How Big Philanthropy Undermines Democracy
|October 25, 2013||Posted by Staff under Editorials|
This 2013 excerpt is from Dissent, October 22, by Joanne Barkan
Progressive presidential candidate Theodore Roosevelt claimed that “no amount of charity in spending such fortunes [as Rockefeller’s] can compensate in any way for the misconduct in acquiring them.”
When a foundation project fails – when, say, high-yield seeds end up forcing farmers off the land – the subjects of the experiment suffer, as does the general public. Yet the do-gooders can simply move on to their next project.
Less than 10 percent of all charity in the United States addresses basic human needs. The wealthiest donors devote an even tinier portion of their giving to these needs. Most major donations go to universities and colleges, hospitals, and cultural institutions, often for highly visible building projects carrying the donor’s name.
Right now, big philanthropy in the United States is booming. Major sources of growth have been the wealth generated by high-tech industries and the expanding global market. In September 2013 there were sixty-seven private grant-making foundations with assets over $1 billion. The Rockefeller Foundation, once the wealthiest, now ranks fifteenth; the Carnegie Corporation ranks twentieth.
The business-style philanthropy is often called “venture philanthropy” or “philanthocapitalism.”
Mega-foundations also devote substantial resources to advocacy —- selling their ideas to the media, to government at every level, and to the public. They also directly fund journalism and media programming in their fields of interest.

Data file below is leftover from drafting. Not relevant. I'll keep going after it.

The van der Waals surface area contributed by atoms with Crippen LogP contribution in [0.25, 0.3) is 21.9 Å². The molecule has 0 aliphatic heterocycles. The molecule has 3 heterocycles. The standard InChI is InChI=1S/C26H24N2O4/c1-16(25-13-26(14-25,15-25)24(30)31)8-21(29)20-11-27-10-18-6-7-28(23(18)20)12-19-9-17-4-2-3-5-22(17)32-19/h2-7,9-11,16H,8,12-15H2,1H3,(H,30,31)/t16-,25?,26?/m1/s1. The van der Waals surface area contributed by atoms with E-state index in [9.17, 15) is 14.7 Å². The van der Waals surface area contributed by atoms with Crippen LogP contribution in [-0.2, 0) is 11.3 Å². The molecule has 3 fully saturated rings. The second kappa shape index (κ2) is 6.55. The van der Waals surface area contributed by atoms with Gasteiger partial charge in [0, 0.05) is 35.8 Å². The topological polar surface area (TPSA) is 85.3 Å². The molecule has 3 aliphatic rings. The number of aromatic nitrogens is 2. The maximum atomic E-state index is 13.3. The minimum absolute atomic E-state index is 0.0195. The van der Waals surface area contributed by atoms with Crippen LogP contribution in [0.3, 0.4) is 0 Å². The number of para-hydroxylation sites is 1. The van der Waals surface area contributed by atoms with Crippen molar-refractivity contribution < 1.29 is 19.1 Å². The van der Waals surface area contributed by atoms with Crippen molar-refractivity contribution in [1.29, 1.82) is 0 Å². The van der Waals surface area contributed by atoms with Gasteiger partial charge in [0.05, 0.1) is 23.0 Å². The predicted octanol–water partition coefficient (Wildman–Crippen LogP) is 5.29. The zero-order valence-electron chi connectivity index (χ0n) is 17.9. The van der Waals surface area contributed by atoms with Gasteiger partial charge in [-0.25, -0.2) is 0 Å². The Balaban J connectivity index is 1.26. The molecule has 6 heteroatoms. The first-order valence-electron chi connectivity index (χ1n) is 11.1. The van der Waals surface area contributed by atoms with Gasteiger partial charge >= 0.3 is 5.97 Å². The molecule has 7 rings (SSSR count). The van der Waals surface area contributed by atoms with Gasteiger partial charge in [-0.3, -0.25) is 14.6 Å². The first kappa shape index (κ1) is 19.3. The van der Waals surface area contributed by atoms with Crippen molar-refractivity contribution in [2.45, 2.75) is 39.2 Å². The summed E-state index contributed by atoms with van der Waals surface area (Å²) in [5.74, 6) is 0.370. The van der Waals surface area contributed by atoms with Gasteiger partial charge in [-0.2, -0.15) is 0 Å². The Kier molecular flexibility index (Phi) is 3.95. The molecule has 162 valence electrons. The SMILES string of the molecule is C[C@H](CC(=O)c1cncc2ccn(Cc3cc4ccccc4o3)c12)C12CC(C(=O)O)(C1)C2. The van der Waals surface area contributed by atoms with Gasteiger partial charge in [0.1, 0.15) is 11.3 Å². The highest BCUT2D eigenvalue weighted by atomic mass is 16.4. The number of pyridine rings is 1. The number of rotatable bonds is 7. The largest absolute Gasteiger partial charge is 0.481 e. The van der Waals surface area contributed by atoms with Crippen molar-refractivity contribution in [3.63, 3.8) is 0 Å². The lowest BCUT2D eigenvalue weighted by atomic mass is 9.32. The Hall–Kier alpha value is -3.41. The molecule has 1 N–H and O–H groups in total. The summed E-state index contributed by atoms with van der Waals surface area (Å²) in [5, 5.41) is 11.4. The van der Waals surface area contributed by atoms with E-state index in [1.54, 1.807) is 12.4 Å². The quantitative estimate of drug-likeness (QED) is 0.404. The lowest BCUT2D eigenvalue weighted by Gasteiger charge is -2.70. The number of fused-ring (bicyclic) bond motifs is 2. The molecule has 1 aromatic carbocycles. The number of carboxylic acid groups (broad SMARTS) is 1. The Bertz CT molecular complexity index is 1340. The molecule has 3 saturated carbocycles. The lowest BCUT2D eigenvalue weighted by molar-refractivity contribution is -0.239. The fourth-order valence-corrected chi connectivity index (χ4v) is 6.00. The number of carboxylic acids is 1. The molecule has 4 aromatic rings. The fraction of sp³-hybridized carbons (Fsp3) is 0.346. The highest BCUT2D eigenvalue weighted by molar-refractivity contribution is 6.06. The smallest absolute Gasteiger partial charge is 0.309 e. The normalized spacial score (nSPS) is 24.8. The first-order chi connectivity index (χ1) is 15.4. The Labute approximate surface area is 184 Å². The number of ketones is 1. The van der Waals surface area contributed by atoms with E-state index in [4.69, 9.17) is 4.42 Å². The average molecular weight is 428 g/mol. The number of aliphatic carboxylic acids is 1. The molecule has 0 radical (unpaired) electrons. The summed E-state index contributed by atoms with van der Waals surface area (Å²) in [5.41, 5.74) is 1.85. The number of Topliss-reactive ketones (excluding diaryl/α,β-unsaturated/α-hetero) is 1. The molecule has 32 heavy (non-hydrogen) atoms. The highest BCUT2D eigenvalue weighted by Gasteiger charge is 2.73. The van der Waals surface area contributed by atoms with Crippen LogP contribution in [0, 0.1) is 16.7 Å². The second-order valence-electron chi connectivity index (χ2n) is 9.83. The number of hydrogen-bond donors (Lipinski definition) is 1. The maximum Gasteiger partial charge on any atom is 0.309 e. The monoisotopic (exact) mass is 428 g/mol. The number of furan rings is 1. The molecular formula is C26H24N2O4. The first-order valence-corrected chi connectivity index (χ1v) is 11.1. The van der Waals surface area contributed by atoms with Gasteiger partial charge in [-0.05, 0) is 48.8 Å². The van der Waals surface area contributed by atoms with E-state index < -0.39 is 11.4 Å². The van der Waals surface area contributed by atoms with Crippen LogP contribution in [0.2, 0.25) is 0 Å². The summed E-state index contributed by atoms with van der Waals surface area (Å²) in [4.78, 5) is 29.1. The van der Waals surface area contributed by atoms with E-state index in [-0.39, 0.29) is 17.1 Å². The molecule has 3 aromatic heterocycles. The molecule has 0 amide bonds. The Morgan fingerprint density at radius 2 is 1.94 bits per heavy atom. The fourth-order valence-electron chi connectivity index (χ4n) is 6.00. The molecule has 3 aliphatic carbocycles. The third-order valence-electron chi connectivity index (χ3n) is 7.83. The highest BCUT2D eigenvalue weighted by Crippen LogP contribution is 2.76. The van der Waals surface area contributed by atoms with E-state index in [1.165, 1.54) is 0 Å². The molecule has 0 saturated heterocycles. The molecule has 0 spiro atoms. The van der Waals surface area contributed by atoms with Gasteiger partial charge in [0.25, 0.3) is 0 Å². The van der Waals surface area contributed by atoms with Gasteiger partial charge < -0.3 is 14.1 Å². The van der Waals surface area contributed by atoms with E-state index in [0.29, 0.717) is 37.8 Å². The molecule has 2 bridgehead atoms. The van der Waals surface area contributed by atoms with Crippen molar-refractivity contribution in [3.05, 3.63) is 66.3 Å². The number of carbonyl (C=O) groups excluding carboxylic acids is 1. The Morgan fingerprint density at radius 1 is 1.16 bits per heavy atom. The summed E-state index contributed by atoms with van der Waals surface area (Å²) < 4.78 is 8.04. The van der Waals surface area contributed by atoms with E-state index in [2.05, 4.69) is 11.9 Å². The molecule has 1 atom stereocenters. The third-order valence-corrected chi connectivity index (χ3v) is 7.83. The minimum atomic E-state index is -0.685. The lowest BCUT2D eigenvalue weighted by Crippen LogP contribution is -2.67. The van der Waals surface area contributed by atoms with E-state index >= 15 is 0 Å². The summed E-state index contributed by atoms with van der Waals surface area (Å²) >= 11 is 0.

The power relationship between grantor and grantee has always been one-sided in favor of the grantor. Sycophancy is built into the structure of philanthropy: grantees shape their work to please their benefactors; they are perpetual supplicants for future funding. As a result, foundation executives and trustees almost never receive critical feedback. They are treated like royalty, which breeds hubris—the occupational disorder of philanthro-barons. By taking over the roles of project originator and designer, by exercising top-down control over implementation, today’s mega-foundations increasingly stifle creativity and autonomy in other organizations.
Some mega-foundations even mobilize to defeat grassroots opposition to their projects. When they do, their vast resources can easily overwhelm local groups. This, too, weakens civil society.
Private grant-making foundations in the United States numbered 73,764 in 2011. Most are small. In the last fiscal year, only 1,293 of them (1.8 percent) had assets of $50 million or more. Small foundations don’t have the resources to mount massive social experiments, dominate the national debate on issues, or suffocate citizen activity. If its program fails, the foundation should repair any damage. Mega-foundations could operate in this way, and some do fund small-scale independent projects. But the size and culture of big philanthropy now militate against this.
One reform would require private foundations to “spend down” their endowments over a designated number of years. They would no longer exist in perpetuity. This idea has some promise of success: the living donors of several mega-foundations, including Bill and Melinda Gates, have already decided to spend down and are recruiting others to do the same.
The mainstream media are, for the most part, failing miserably in their watchdog duties. They give big philanthropy excessive deference and little scrutiny. Public television and radio live on big philanthropy’s largess. Collaborative programming with mega-foundations has undermined the credibility of major for-profit news organizations as well as public media.